While both of these two techniques may look like they are the same process, in reality, they are two completely different processes. The thing that makes laser etching and laser engraving different mostly linked with the fact that the effects that each process has on the surface of a certain metals or any other materials that the engraver or etcher might be using and also the level of depth that the cut made by the laser beam goes into and the way that it alters the overall look of the final result. Even though laser engraving and laser etching share a common factor which is both of these methods removes the top layer of materials’ surface that has been marked, the one thing that makes both of these methods different is that the level of the deepness of the cut of the laser in each method differs. Each of these processes has its unique characteristics and applications that are going to determine whether it is suitable to be used for your projects or not.
The Laser Engraving Method
The engraving process made by laser is a type of technique used where a laser beam with a high intensity gradually eradicate the materials’ surface physically to uncover the cavity that can be seen at an eye level. The way this works is that the laser beam will create a high temperature during the process of engraving which consequently will make the uppermost materials’ surface to be easily vaporized. It is a very fast process as the materials’ surface will instantly be vaporized after each pulse. For the engraver to make deeper marks by using the laser engraver, he or she will need to simply repeat the process for a couple of times.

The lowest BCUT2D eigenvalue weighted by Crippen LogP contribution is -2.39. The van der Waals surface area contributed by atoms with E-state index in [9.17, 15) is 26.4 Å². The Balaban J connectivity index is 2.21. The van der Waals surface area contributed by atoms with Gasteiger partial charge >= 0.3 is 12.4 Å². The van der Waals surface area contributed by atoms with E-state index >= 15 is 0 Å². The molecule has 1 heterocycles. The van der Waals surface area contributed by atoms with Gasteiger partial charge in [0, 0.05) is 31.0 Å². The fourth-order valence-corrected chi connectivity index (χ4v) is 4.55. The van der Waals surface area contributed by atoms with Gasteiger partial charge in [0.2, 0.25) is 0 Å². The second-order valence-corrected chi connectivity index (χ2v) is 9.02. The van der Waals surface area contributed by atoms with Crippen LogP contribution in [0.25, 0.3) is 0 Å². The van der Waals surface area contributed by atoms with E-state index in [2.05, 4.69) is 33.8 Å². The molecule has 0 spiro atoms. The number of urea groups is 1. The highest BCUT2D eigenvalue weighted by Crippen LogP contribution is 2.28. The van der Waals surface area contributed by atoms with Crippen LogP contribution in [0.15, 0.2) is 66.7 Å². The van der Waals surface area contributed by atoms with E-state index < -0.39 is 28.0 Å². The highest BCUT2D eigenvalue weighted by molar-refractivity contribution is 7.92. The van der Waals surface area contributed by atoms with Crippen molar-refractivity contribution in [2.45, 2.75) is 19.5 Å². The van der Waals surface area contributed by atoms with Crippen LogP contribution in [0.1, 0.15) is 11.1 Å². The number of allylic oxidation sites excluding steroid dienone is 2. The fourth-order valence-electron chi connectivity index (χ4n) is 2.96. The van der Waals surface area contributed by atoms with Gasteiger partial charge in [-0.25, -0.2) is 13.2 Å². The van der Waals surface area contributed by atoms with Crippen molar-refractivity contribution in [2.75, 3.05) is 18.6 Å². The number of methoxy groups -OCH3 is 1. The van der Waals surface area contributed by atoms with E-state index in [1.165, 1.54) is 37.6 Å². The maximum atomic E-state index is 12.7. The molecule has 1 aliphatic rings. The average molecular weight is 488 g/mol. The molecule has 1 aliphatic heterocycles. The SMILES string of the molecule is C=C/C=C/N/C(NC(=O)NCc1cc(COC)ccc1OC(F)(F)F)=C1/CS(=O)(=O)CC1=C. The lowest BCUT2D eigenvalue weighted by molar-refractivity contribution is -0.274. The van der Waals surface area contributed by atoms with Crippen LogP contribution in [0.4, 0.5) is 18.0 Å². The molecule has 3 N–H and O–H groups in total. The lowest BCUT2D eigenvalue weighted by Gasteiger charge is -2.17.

The Laser Etching Method
Laser etching can be considered as the child of the laser engraving and it works when the heat that is produced by the laser beam makes the materials’ surface to be melted. Initially, the laser beam will be adjusted in such a way that it would be able to generate a high amount of heat and the heat generated from the laser adjustment will be used for the etching process. After that, the material that has been melted will then continue to expand and will cause a raised mark. The depth of the cut in the etching process is much lower than that of laser engraving as it only eradicates the materials’ surface somewhere not higher than 0.001 inches. Since laser etching alters the metals’ surface finish, laser etching enhances contrast as well as changes the reflectivity of the metals as well.